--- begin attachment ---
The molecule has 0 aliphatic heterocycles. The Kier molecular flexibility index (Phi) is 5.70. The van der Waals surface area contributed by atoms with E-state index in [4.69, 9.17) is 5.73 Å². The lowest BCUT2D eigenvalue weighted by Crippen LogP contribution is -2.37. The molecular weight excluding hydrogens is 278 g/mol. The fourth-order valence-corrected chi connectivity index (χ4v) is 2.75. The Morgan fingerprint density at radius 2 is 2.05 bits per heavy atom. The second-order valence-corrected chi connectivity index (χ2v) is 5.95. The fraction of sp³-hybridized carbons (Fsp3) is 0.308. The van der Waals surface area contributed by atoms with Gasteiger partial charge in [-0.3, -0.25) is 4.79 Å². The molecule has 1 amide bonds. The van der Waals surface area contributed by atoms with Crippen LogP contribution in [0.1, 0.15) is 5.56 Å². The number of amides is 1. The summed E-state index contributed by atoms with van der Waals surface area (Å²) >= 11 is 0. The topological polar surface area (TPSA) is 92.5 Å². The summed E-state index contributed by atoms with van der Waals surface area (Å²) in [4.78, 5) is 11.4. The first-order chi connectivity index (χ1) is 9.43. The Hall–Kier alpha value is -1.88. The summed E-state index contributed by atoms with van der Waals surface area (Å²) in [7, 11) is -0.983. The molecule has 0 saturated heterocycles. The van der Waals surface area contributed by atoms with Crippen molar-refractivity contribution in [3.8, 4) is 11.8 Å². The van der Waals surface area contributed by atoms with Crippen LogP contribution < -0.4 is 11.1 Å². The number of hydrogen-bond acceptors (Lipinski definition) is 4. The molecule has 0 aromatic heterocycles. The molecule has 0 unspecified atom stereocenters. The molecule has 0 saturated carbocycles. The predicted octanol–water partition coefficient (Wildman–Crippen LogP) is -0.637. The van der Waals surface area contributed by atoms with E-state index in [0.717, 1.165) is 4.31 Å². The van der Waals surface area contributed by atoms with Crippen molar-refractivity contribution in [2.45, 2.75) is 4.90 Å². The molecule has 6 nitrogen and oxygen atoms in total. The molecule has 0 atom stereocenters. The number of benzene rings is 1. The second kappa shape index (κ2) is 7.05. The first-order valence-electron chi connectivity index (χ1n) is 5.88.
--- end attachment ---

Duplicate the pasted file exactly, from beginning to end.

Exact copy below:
The molecule has 0 aliphatic heterocycles. The Kier molecular flexibility index (Phi) is 5.70. The van der Waals surface area contributed by atoms with E-state index in [4.69, 9.17) is 5.73 Å². The lowest BCUT2D eigenvalue weighted by Crippen LogP contribution is -2.37. The molecular weight excluding hydrogens is 278 g/mol. The fourth-order valence-corrected chi connectivity index (χ4v) is 2.75. The Morgan fingerprint density at radius 2 is 2.05 bits per heavy atom. The second-order valence-corrected chi connectivity index (χ2v) is 5.95. The fraction of sp³-hybridized carbons (Fsp3) is 0.308. The van der Waals surface area contributed by atoms with Gasteiger partial charge in [-0.3, -0.25) is 4.79 Å². The molecule has 1 amide bonds. The van der Waals surface area contributed by atoms with Crippen LogP contribution in [0.1, 0.15) is 5.56 Å². The number of amides is 1. The summed E-state index contributed by atoms with van der Waals surface area (Å²) >= 11 is 0. The topological polar surface area (TPSA) is 92.5 Å². The summed E-state index contributed by atoms with van der Waals surface area (Å²) in [4.78, 5) is 11.4. The first-order chi connectivity index (χ1) is 9.43. The Hall–Kier alpha value is -1.88. The summed E-state index contributed by atoms with van der Waals surface area (Å²) in [7, 11) is -0.983. The molecule has 0 saturated heterocycles. The van der Waals surface area contributed by atoms with Crippen molar-refractivity contribution in [3.8, 4) is 11.8 Å². The van der Waals surface area contributed by atoms with Crippen LogP contribution < -0.4 is 11.1 Å². The number of hydrogen-bond acceptors (Lipinski definition) is 4. The molecule has 0 aromatic heterocycles. The molecule has 0 unspecified atom stereocenters. The molecule has 0 saturated carbocycles. The predicted octanol–water partition coefficient (Wildman–Crippen LogP) is -0.637. The van der Waals surface area contributed by atoms with E-state index in [0.717, 1.165) is 4.31 Å². The van der Waals surface area contributed by atoms with Crippen molar-refractivity contribution in [2.45, 2.75) is 4.90 Å². The molecule has 6 nitrogen and oxygen atoms in total. The molecule has 0 atom stereocenters. The number of benzene rings is 1. The second kappa shape index (κ2) is 7.05. The first-order valence-electron chi connectivity index (χ1n) is 5.88.